What is unique about the city?
From emergency measures to long-term solutions: The main challenge for Milan over the last few years has been the need to shift from an emergency response to long-term inclusion solutions. Milan has responded with a strategy that later became known as the “Milan model”, a reception system that is significantly more open and efficient than the national average. As a city with a long migration history because of its socio-cultural and economic resources, Milan has also become a hub for migration movements. The last two left-leaning administrations have invested in a range of social and economic policies directed at supporting migrant and refugee inclusion.
“Milan is a community of peace and tolerance, seeking to become a capital of freedom where the responsibility to welcome and include migrants is a top priority.”Giuseppe Sala, Mayor of Milan
What is the focus of local migration policies?
Innovation in multiple areas: Milan has an active administration and civil society that has experimented with innovative approaches in multiple areas: from the reception of migrants and refugees, service provision, health and social support, access to jobs, and collaborations with central government in the local management of reception centres.
What are the key factors?
A leftist administration meets civic engagement: The development of Milan’s reception system has been made possible by the mandates of two consecutive left-leaning administrations. The first was overseen by former mayor Giuliano Pisapia (2011-2016), followed by the current mayor Giuseppe Sala (2016-), with the active participation of an engaged third sector. The public administration in Milan is committed to working on inclusion strategies and to responding to the changing demands of refugees arriving and residing in Milan. Close cooperation between public institutions, local NGOs and migrant communities is considered essential to improving social support and local services.
What are the greatest achievements so far?
Increased access to job markets and special programs for minors and families: Increased access to the job market and special programmes for minors and families: Celav (Centro di Mediazione Lavoro) centre) supports the introduction of foreign workers into the job market and targets all unemployed residents of Milan, with a special focus on particularly disadvantaged groups such as persons with a disability and members of ethnic minorities. Second, a Service Centre for Unaccompanied Migrant Minors is an innovative, multifunctional centre entirely dedicated to unaccompanied minors’ needs. And third, a family reunification service supports family members who have been granted approval for family reunification, as well as newly reunited families in Milan.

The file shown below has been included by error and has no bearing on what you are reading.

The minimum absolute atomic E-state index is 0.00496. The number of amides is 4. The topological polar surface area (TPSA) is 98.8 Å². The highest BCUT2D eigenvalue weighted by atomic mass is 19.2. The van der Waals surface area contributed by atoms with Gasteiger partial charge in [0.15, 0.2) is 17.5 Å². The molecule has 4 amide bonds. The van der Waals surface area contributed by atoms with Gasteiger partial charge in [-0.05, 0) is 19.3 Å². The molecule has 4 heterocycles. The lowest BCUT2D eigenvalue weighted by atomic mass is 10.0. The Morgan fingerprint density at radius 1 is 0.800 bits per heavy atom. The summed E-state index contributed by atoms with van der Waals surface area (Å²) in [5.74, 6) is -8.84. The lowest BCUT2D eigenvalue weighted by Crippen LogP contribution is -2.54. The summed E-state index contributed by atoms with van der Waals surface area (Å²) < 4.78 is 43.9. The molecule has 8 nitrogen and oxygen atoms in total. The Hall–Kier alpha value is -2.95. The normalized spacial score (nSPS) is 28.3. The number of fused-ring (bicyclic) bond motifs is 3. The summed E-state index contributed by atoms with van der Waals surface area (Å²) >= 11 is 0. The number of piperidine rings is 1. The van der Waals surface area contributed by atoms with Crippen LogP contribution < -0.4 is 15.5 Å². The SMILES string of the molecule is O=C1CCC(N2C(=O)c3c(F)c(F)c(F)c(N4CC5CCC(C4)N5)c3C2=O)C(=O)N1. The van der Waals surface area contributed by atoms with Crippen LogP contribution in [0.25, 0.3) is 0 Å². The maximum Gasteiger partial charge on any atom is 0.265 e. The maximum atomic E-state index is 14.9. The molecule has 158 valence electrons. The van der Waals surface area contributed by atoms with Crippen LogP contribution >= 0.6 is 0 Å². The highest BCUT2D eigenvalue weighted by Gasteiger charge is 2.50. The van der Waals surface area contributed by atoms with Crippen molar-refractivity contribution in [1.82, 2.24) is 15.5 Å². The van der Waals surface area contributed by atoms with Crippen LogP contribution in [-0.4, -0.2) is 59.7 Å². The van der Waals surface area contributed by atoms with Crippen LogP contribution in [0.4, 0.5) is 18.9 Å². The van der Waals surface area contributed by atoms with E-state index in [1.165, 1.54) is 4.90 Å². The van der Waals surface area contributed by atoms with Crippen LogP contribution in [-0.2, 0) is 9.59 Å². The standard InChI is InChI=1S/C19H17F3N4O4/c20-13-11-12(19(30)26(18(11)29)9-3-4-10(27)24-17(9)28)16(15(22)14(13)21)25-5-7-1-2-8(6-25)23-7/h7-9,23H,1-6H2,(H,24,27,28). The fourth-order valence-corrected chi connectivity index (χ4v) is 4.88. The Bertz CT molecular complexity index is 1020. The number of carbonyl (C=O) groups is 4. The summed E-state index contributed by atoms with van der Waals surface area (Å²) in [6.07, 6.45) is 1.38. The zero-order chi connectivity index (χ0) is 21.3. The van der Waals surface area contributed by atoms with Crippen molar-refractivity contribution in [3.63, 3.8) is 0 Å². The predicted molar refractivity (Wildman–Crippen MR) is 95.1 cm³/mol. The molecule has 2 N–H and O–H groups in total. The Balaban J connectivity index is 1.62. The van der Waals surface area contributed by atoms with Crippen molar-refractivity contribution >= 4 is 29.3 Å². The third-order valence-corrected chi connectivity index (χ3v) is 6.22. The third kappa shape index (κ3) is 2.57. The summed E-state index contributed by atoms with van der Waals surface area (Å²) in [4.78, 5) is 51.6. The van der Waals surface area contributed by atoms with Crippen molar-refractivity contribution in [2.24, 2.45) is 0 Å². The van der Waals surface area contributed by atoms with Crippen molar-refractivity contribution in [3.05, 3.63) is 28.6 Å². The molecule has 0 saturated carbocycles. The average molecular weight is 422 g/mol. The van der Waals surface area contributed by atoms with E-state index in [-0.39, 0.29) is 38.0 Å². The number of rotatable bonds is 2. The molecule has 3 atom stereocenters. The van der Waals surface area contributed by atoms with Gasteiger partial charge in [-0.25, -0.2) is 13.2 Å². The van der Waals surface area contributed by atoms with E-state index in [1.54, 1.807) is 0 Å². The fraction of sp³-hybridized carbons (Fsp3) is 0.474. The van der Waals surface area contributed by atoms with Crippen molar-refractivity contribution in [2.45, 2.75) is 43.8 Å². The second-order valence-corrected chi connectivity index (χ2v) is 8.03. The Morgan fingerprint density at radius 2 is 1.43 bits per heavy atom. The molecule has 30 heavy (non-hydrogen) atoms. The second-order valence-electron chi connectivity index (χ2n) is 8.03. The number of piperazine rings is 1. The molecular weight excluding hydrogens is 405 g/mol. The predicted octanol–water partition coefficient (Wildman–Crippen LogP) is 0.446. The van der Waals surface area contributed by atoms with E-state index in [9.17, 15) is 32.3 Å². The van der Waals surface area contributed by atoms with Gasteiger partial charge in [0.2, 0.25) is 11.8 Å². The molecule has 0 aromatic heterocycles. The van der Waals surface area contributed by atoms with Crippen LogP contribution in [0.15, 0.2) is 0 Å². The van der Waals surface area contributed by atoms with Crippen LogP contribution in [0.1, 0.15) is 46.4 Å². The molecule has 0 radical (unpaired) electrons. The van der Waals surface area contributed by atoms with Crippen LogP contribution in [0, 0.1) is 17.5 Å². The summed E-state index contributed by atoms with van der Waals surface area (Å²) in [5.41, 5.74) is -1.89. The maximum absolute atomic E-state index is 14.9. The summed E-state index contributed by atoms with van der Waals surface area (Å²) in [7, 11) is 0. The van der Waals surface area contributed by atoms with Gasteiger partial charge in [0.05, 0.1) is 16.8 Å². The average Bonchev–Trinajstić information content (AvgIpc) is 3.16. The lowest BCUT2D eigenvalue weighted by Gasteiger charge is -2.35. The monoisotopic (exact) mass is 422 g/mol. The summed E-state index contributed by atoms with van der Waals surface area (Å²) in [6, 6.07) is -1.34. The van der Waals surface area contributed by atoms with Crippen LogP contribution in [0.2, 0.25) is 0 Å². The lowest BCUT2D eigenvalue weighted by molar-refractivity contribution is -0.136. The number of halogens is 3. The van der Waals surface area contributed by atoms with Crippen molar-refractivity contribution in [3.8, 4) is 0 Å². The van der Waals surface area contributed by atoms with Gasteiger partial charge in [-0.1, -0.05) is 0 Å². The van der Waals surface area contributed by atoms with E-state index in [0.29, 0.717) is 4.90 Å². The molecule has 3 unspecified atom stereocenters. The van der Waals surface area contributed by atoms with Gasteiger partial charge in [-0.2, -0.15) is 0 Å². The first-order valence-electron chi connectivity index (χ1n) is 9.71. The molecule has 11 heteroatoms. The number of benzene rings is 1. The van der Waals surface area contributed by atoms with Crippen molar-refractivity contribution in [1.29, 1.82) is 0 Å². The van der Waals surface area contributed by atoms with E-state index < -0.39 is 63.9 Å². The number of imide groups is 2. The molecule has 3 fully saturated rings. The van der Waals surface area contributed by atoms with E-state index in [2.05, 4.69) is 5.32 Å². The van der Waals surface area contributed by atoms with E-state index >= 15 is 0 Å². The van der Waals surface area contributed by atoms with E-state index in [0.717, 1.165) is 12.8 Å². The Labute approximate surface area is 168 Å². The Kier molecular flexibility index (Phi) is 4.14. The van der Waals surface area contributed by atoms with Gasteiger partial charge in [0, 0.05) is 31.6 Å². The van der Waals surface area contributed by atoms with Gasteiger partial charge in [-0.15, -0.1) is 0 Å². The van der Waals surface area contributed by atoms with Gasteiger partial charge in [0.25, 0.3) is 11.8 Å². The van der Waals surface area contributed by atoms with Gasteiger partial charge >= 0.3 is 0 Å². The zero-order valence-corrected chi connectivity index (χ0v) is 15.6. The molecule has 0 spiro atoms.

Political activities and advocacy beyond the city level
Milan has invested in building a public image of itself as an inclusive city internationally, profiting greatly from exchanges with other municipalities in Europe and worldwide. The city has positioned itself against the restrictive policies of former Interior Minister Matteo Salvini, and in 2018 joined the “Comuni Disobbedienti” (Disobedient municipalities) campaign. The city is part of several national and international networks in favour of more inclusive migration policies. It also joined the EU Urban Agenda Partnership on Inclusion of Migrants and Refugees in 2020.
Member of the following networks
Download the full city report
The city report contains more information about the city’s migration and inclusion policies and selected local approaches. Report from 2021, updated in 2023.
Political context of Italy
Migration policy in Italy
Immigration is a relatively recent phenomenon in Italy, as is the development of migration and asylum policies. Alongside EU migration policies, reception is often secondary to border control and the “fight against irregular migration”.
The so-called “flow decree" defines the maximum number of foreigners who can be admitted on to Italian territory for employment purposes. However, regular migration channels have closed, and "irregular" migration has been increasingly criminalised in recent decades.